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I love simple, summer food. I love the lack of preparation involved, I love that whatever you make can be eaten at room temperature and still hold up as a delicious, fresh meal. I don’t know if it’s having a newborn… is it still considered having a newborn when they reach six months old? Well, either way, I feel like I still have a newborn.
Right now I’m watching the girls ride their bikes in circles on the big back porch; Lulu is still in her pajamas, and G is wearing some odd sort of mismatched outfit that she pulled on this morning. It’s nearing lunch time and, although we’ve done our school lesson for the day, I wouldn’t say that any of us are particularly awake. This is somehow all in spite of the fact that Roux slept from 9pm to 4:30am on his own in his travel cot – something he doesn’t normally do.
So, here I sit, sipping tea, thinking about the breakfast I may be too late for, and the lunch I should get up and make, and very vaguely about what I might make for dinner. In our time here in England I’ve gone through lots of “meal phases”. I find something that works and is easy and then I just make it repetitively until I get tired and move on to something else. In the fall it was White Bean Soup, in the winter it was Roasted Chicken and Potatoes, in the spring it was Roasted Cauliflower, and I have a feeling this will be the summer of the Garlicky Spinach Flatbread with Feta, Lemon Zest, and Sunflower Seeds.
This flatbread was inspired by a pizza my mom used to order from a local pizza place when we were kids that had the pleasing combination of spinach, feta, and sunflower seeds along with lots of cheese and other vegetables. I was searching for something for dinner and wanted to make a sort of easy pizza to compliment the sunshine we’d had the pleasure of spending all day playing in. We had a lot of spinach we’d gathered from the local u-pick farm, Kyle was working late, and I quickly kneaded together some dough (I use this pizza dough recipe from The Kitchn), and gently simmered my shaved garlic cloves in olive oil. With those parts prepped, the rest of dinner promised to be easy to pull together with a teething babe on my hip and a glass of cab in my hand.
The key is to roll the flatbread out really thin. I triple the pizza dough recipe, but use it to make 4-5 thin pizzas. The edges get crisp, the feta and sunflower seeds get toasted and browned, the spinach shrivels up and start to burn around the edges. Brightness from a sprinkling of lemon zest and fresh thyme bring the whole thing wonderfully together to be enjoyed with a bit (more) wine still piping hot or at room temperature – whatever your evening dictates.
GARLIC SPINACH FLATBREAD WITH FETA, LEMON ZEST, AND SUNFLOWER SEEDS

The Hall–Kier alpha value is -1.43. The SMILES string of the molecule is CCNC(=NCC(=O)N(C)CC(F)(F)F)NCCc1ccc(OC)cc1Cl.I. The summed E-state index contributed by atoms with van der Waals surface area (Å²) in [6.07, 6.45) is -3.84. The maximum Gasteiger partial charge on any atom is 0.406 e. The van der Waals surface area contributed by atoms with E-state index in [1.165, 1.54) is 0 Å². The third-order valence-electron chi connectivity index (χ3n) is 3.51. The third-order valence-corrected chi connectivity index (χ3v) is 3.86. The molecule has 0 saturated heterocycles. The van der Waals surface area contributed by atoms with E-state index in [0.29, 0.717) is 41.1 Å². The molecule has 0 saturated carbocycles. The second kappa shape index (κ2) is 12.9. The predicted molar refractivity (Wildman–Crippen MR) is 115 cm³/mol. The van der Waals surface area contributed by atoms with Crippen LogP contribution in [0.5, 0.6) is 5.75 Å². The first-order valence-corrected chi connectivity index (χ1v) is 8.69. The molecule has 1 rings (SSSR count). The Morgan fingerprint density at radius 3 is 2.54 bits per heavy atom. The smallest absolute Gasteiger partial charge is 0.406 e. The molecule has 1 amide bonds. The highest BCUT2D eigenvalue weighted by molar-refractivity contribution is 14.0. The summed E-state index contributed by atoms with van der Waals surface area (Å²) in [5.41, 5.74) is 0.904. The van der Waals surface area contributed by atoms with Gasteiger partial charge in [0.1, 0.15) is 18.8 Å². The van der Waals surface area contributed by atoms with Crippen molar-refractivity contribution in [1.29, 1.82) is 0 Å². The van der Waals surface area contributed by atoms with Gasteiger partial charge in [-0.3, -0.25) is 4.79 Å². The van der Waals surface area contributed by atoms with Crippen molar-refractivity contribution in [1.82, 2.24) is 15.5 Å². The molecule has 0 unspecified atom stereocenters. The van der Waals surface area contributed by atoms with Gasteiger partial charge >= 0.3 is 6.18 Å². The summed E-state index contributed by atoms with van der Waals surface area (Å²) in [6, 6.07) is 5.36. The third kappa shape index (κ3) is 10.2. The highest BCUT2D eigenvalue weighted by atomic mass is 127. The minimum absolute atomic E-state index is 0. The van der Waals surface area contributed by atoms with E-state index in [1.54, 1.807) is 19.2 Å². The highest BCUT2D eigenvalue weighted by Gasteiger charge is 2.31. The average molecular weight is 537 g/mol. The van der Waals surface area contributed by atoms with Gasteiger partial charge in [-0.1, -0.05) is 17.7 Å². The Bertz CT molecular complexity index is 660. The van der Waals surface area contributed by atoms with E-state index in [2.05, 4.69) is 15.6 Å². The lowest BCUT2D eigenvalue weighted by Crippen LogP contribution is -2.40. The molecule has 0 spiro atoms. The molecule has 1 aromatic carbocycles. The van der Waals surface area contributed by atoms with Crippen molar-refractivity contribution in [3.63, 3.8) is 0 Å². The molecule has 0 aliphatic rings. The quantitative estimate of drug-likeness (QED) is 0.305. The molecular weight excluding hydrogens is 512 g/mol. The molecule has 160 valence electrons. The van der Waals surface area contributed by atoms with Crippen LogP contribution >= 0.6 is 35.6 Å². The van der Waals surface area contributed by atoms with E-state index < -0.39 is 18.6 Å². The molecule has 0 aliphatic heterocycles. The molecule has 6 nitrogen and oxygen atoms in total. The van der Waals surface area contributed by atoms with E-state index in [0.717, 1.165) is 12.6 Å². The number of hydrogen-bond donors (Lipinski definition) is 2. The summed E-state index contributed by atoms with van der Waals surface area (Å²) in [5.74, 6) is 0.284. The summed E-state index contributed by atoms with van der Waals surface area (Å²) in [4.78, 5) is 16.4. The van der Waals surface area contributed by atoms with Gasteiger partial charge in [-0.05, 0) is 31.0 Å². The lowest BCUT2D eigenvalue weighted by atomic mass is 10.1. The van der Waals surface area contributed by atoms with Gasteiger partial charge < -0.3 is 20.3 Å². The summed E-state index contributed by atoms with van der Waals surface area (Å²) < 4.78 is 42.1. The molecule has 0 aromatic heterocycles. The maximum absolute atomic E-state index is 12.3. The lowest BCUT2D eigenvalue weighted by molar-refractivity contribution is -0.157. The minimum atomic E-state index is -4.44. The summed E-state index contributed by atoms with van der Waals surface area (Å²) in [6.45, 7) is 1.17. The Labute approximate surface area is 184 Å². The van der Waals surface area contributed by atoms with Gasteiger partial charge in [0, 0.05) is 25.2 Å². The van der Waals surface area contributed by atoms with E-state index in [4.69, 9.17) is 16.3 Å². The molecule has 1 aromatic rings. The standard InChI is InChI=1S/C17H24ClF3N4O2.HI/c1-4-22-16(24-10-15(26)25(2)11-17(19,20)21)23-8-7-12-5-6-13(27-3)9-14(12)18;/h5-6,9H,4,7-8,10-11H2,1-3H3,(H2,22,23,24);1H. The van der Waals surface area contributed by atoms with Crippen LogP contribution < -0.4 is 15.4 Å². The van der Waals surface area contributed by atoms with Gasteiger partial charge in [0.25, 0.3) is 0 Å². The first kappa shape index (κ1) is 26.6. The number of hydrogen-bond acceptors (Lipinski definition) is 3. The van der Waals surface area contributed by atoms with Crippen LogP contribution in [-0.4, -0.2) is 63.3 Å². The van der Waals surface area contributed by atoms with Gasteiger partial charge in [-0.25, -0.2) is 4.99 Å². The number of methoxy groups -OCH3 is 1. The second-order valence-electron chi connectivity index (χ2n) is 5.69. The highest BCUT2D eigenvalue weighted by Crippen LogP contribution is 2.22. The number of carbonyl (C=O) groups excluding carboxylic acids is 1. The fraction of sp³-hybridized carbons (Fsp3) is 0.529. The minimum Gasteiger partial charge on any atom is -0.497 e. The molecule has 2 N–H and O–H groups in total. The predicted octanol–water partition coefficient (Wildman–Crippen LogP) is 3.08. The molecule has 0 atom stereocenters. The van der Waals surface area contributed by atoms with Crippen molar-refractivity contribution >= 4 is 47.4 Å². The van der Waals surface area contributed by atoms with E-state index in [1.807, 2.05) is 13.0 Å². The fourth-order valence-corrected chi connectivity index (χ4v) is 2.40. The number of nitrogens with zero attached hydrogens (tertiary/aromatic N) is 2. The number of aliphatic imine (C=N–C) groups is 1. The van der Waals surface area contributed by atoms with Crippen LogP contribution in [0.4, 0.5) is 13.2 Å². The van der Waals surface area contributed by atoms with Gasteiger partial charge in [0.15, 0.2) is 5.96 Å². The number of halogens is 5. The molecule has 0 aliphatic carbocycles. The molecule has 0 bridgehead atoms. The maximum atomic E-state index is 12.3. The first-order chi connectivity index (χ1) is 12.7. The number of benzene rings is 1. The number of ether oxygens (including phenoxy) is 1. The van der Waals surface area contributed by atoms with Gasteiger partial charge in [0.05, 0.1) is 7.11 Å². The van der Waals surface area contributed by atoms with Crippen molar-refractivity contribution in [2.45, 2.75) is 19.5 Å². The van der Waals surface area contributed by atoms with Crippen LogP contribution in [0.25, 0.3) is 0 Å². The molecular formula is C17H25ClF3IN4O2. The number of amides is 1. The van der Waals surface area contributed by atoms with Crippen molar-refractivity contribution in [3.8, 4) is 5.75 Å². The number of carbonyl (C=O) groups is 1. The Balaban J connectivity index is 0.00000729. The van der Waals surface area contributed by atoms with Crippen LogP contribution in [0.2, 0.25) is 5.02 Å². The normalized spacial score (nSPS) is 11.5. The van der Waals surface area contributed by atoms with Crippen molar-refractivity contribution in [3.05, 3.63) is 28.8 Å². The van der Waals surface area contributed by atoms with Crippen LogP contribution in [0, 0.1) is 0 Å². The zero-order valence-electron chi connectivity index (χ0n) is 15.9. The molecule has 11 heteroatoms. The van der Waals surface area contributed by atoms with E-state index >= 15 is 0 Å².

This flatbread pizza is intensely garlicky, covered with frizzled spinach, toasted feta and sunflower seeds, and finished with a sprinkling of lemon zest and fresh thyme. I use the pizza dough recipe from The Kitchn (included below), I’ve tripled it for you. I roll the dough very thin – making 4-5 flatbreads from the tripled recipe. Adjust the recipe as needed for how many people you’re feeding! The flatbreads are pretty light so four is about the right number for our family.
Pizza Dough Ingredients.
6 cups all purpose flour
4 1/2 teaspoons fine salt
3 teaspoons active dry yeast
18oz lukewarm water
Pizza Dough Directions.
Whisk together the flour and salt in a large bowl. Add the yeast to the lukewarm water and allow it to dissolve. Once it’s dissolved add it to the flour and mix with a wooden spoon until it forms a shaggy dough. Turn the dough out onto the counter and knead for about 5-10 minutes, until the dough is springy and tight – adding a little more flour as needed if it’s too sticky.
Coat a large bowl with a little olive oil and place the dough in the bowl. Cover with plastic wrap and put it somewhere warm to rise. When the dough has doubled in size (about an hour) it is ready to use.
1 cup extra virgin olive oil
6 cloves garlic, very thinly sliced
lots of fresh spinach
8 oz feta cheese, crumbled
1/4 cup sunflower seeds
zest from one lemon
a few springs of fresh thyme, roughly minced
fresh black pepper or red pepper flakes
Warm the olive oil in a small saucepan over low heat. Add in the garlic cloves and allow the garlic to very gently simmer in the oil for a few minutes – just until fragrant and sweet – before turning off the heat and allowing the oil to cool.
Preheat the oven to as hot last it will go 400-500ºF is ideal.
Line a cookie sheet with parchment paper and lightly oil it. Roll out 1/4 of your dough as thing as you can and place it on the oiled parchment paper. Spoon about 3-4 tablespoons of the garlicky oil and about 1/4 of the garlic onto the dough, spreading it evenly. Season the pizza with a little flake salt, and either black or red pepper.
Top the oil with a single layer of spinach leaves, sprinkle with a couple ounces of feta, and about a tablespoon of sunflower seeds. Cook the flatbread for about 12-15 minutes, until the edges are browned, the spinach has wilted and begun to char, and the feta and sunflower seeds are toasted and golden.